I’ve been getting my car ready for winter this week – an oil and filter change and lubrication on Wednesday and this morning, swapping out my all season tires for winter tires. Last year, when I got the new tires for my new car, the dealer asked if I wanted stainless steel wheel covers – ‘to make it look good’, he said. I replied, ‘no thanks. I like the tough, muscular look of the black steel unadorned rims and big shiny locking wheel nuts’. He looked at me as if I was mad. I guess folks go in for the tire bling. I figured, I’m already spending a thousand dollars for the important stuff – what goes on the road and prevents me from skidding off – so why should I spend another couple hundred on fancy?
There’s a purpose to all of that introduction. As I was sitting in Mark’s Auto waiting for his good-looking son to install the snow tires, I thought back to warmer times. Last November this time we visited three hot-spots – Dubai, Thailand and Siem Reap in Cambodia. The scent of tire compound and automotive fluids wafted through the waiting room but my mind was on a delightful incident that happened one evening while we were waiting for the promised sundown view at the magnificent Temple of Angkor Wat at Angkor Thom.
We’d been walking all day from one temple to the next and we were just about knackered from the intense +40 C heat and having to hike up and down and across acres of broken stones paths. I wasn’t doing my usual wandering due to the warnings from our guide about the presence of land mines in the untended vegetation. He was lugging around an insulated bag of ice water – we must have stopped a dozen times in slivers of shade to catch our breath and top up our fluid levels.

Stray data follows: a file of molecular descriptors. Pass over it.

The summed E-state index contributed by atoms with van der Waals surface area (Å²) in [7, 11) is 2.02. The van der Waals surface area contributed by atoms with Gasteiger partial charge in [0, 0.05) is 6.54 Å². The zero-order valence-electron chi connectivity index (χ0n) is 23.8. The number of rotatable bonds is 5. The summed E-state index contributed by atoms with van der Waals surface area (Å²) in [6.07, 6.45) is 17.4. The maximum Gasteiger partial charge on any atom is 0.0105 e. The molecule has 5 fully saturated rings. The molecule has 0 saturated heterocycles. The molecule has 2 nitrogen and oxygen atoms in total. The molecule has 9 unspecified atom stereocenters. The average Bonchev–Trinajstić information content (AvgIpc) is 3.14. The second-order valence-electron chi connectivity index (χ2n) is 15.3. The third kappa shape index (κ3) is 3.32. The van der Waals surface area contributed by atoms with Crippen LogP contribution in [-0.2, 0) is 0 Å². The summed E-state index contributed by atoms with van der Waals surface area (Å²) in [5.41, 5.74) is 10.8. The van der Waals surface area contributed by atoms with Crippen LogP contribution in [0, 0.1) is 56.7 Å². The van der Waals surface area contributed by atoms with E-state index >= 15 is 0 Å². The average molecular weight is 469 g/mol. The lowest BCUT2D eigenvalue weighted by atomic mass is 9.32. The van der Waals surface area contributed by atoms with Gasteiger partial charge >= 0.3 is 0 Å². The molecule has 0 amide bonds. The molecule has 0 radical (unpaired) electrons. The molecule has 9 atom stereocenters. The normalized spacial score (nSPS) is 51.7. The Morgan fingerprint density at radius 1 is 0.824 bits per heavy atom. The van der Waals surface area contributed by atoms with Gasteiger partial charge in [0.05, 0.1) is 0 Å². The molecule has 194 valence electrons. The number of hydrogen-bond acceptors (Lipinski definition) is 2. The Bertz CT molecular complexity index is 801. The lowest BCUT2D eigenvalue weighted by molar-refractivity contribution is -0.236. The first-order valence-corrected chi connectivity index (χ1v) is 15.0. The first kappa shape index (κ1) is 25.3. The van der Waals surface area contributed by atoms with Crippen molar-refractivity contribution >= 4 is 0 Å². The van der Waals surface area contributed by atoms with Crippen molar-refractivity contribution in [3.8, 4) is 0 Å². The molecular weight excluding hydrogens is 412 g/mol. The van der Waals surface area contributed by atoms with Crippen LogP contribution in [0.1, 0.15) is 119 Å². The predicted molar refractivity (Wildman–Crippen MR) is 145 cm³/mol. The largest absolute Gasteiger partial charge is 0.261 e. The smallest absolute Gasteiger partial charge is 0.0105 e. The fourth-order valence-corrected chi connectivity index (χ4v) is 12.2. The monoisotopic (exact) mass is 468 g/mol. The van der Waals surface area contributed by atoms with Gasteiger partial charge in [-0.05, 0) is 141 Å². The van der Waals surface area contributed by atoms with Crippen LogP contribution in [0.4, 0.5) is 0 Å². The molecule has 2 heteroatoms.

I’d decided I wasn’t up to climbing another hundred steps to the viewing platform. Hub joined me in a wooden roofed structure that had been built into the curve of one of the hills overlooking a treed valley.
It was relatively cool out of the relentless sun and there was a breeze. A group of Japanese tourists had also stopped for a rest before they made the climb. As the sun began to set the jungle bugs came out. We were a buffet of fresh meat, already basted with sweat. Of course, I was prepared.
I fumbled in my backpack and pulled out a bottle of OFF insect repellant. I applied it to Hub’s exposed flesh and he did the same for me. I turned to the ladies sitting beside me on the step and help out the bottle. They looked puzzled. I went, ‘bzzz, bzzz’ and slapped at my arm, then mimed applying the repellant and made a happy face. The miming worked – they broke out into huge smiles and took turns slathering themselves up. It was time to go.
We began gathering our stuff togehter for the long walk downhill. The lady closest to me held up a hand – wait.
She went into her handbag and pulled out some coloured squares of thin paper. As I stared, open-mouthed, she deftly folded, turned, creased and unfolded a beautiful crane with outspread wings. She handed it to me with a small bow. I bowed as well. We clasped hands and smiled. No words were needed.
Just a couple of strangers interacting for a brief moment in a strange place. I have the paper crane and the memories. To me, that’s priceless.